Nov. 5 --
TUESDAY, Nov. 4 (HealthDay News) -- Children who live with adult smokers are more likely to be underfed and undernourished, a new study finds.
The same is true for adult members of smoking households, but children feel the impact the most, said study author Dr. Michael Weitzman, chairman of pediatrics at New York University School of Medicine.
"We know that there are long-term consequences of food insecurity for children. They are more likely to do poorly in school, to have iron deficiency and anemia, and to have behavioral and social problems," Weitzman said.
"Food insecurity" is a concept that was developed by the U.S. Department of Agriculture in the 1990s to study malnutrition in developed countries such as the United States. "It is a standardized scale measuring how many times a household cannot give children the food they want, how many meals they skip, how often they go to bed hungry," Weitzman said.
Looking at data on 8,817 households gathered in national surveys by the U.S. Centers for Disease Control and Prevention, Weitzman and his colleagues found that 15 percent of adults and 11 percent of children reported food insecurity within the past year, with 6 percent of adults and 1 percent of children experiencing severe food insecurity. This meant they went to bed hungry, because there wasn't enough food in the house.
The study found that 23 percent of households with children had at least one smoker, with the incidence higher -- 32 percent -- in low-income households. In those households with a smoker, 17 percent of children were food insecure, compared to 8.7 percent of those children in nonsmoking households. Severe food insecurity was reported for 3.2 percent of children in smoking households, compared to 0.9 percent of those living in households with no smokers.
Because families with at least one smoker spend an estimated 2 percent to 20 percent of their income on tobacco, it's quite likely that smokers' habits drain the money needed to provide adequate food, according to background information with the study.
Parents feel the food pinch themselves, Weitzman said. "They cut back on feeding themselves before they cut back on the children's food," he said. "And parents tend to feed the youngest children better."
The findings were published in the November issue of the Archives of Pediatric & Adolescent Medicine.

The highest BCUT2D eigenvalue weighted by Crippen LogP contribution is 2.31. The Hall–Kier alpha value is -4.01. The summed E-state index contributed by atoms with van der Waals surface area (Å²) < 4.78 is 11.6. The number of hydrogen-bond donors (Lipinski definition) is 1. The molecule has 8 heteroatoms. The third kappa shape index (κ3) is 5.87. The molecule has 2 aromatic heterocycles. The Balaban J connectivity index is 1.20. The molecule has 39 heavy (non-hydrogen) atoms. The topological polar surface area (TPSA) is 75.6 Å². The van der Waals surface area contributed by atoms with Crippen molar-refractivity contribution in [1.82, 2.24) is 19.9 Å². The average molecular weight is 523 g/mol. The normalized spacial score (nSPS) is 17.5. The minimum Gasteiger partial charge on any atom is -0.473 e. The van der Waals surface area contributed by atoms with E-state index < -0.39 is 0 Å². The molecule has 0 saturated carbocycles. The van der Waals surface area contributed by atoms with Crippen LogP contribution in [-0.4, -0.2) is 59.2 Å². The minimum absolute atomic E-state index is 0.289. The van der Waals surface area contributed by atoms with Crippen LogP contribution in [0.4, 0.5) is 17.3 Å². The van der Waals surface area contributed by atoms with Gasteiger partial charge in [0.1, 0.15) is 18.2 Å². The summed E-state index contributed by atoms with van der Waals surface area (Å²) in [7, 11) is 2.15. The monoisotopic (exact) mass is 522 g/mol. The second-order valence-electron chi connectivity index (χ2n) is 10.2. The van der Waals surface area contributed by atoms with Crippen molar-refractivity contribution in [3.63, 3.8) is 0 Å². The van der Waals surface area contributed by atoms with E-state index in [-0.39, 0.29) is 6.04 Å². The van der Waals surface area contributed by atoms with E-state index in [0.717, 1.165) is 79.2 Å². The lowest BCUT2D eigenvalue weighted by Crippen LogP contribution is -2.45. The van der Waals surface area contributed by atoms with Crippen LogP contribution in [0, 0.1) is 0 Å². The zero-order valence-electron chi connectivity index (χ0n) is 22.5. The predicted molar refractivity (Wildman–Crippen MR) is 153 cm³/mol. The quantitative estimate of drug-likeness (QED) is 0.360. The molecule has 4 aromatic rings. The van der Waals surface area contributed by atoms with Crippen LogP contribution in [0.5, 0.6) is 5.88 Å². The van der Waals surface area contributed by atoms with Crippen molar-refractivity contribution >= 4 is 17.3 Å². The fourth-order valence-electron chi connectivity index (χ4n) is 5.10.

The problem is likely to grow worse, given the current condition of the economy, Weitzman said. "If the economic downturn persists, both food insecurity and adults smoking are likely to increase," he said, because smoking "is one of the hardest addictions to give up."
One sure way to reduce smoking -- raising the taxes on cigarettes -- has its own dangers, because it's likely to cut even more into the family food budget, Weitzman said.
Two other strategies should be considered, said John F. Banzhaf III, executive director and chief counsel of Action on Smoking and Health, a Washington, D.C.-based advocacy organization.
"The first would be to persuade or even require physicians to report, as the law already requires in suspected child abuse, instances where parents smoke at home in the presence of children, especially children who already have asthma, sinusitis or other conditions which make them especially sensitive and susceptible," Banzhaf said.
A more aggressive tactic would be to take steps against doctors who do not warn people about the dangers of smoking or provide effective smoking cessation treatment, he said. "One journal article has even gone so far as to suggest that the best, and perhaps the only, way to motivate most of them would be to begin bringing malpractice actions where medical problems results," he added.
The U.S. National Library of Medicine details the many problems caused by smoking.
SOURCES: Michael Weitzman, M.D., chairman of pediatrics, New York University School of Medicine, New York City; John F. Banzhaf III, executive director and chief counsel, Action on Smoking and Health, Washington, D.C.; November 2008, Archives of Pediatric & Adolescent Medicine